Bitter is disagreeable and stimulating rejection, and a strong taste often associated with black coffee, dark chocolate, and most salad greens.
LEARN MORE ABOUT BITTER
ABOUT PUNGENT BIOCHARACTERISTIC
Pungency is characterized by irritation, or sharp, spicy foods that irritate the mouth such as black pepper.
LEARN MORE ABOUT PUNGENT
The Three Doshas / Body Types
According to the biocharacteristic theory of medicine
people tend to get sick, over and over again, due to habitual causes and imbalances that are unique to the person.
Your body type summarizes this tendency, showing you the 'type' of conditions and imbalances that frequently challenge your health & wellness.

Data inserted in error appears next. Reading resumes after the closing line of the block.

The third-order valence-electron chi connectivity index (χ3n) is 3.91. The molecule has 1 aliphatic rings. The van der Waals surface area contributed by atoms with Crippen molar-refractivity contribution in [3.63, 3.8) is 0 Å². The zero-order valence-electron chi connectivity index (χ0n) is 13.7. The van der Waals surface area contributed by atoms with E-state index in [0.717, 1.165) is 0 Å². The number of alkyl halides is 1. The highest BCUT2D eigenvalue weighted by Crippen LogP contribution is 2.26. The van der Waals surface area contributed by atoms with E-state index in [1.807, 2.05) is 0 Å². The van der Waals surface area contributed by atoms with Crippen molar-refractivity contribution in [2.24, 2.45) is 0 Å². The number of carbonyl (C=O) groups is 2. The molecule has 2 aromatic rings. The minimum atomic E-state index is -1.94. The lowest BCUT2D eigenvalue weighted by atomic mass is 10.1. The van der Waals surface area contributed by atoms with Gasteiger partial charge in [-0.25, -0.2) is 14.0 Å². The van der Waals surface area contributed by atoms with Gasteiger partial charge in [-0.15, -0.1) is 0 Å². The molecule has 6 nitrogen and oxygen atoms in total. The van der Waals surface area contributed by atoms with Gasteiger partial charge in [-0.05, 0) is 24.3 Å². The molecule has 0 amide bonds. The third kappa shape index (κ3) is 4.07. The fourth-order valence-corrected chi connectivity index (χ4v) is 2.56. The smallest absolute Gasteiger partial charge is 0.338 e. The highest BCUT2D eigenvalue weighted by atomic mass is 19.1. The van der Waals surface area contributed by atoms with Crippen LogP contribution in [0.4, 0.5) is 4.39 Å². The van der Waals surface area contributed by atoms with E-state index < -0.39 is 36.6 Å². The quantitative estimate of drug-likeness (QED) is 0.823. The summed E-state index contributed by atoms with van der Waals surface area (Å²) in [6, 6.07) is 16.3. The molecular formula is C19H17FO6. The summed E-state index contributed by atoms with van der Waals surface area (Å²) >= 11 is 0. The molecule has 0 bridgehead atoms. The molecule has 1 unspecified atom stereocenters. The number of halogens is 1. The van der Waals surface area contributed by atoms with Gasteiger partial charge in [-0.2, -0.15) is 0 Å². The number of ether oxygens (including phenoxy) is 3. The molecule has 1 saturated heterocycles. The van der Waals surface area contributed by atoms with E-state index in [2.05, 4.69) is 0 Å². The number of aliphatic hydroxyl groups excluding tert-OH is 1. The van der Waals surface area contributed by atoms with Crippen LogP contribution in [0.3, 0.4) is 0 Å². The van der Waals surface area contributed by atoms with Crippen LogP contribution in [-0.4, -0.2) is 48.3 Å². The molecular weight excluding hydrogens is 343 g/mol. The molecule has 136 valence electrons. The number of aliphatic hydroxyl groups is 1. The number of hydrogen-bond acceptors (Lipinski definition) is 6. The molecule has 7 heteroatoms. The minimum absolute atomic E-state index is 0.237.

Using body type, you can also identify remedies likely to improve your strength and resiliency.
Your body type identifies physical and mental characteristics as well as your personal strengths and weaknesses.
The calculation of your body type is based on your medical history.
The 3 functional body types
are Catabolic (Vata), Metabolic (Pitta), and Anabolic (Kapha).
Catabolic individuals tend to break down body mass into energy.
Metabolic individuals tend to burn or use energy.
Anabolic individuals tend to store energy as body mass.
Catabolic people tend to be easily stimulated, hyperactive, underweight and dry.
Metabolic people tend to be rosy-cheeked, easily irritated, focused, driven, and easily inflamed.
Anabolic people are heavy, stable and grounded, but if they store too much energy, they could gain weight easily and have congestion.
HAS THE FOLLOWING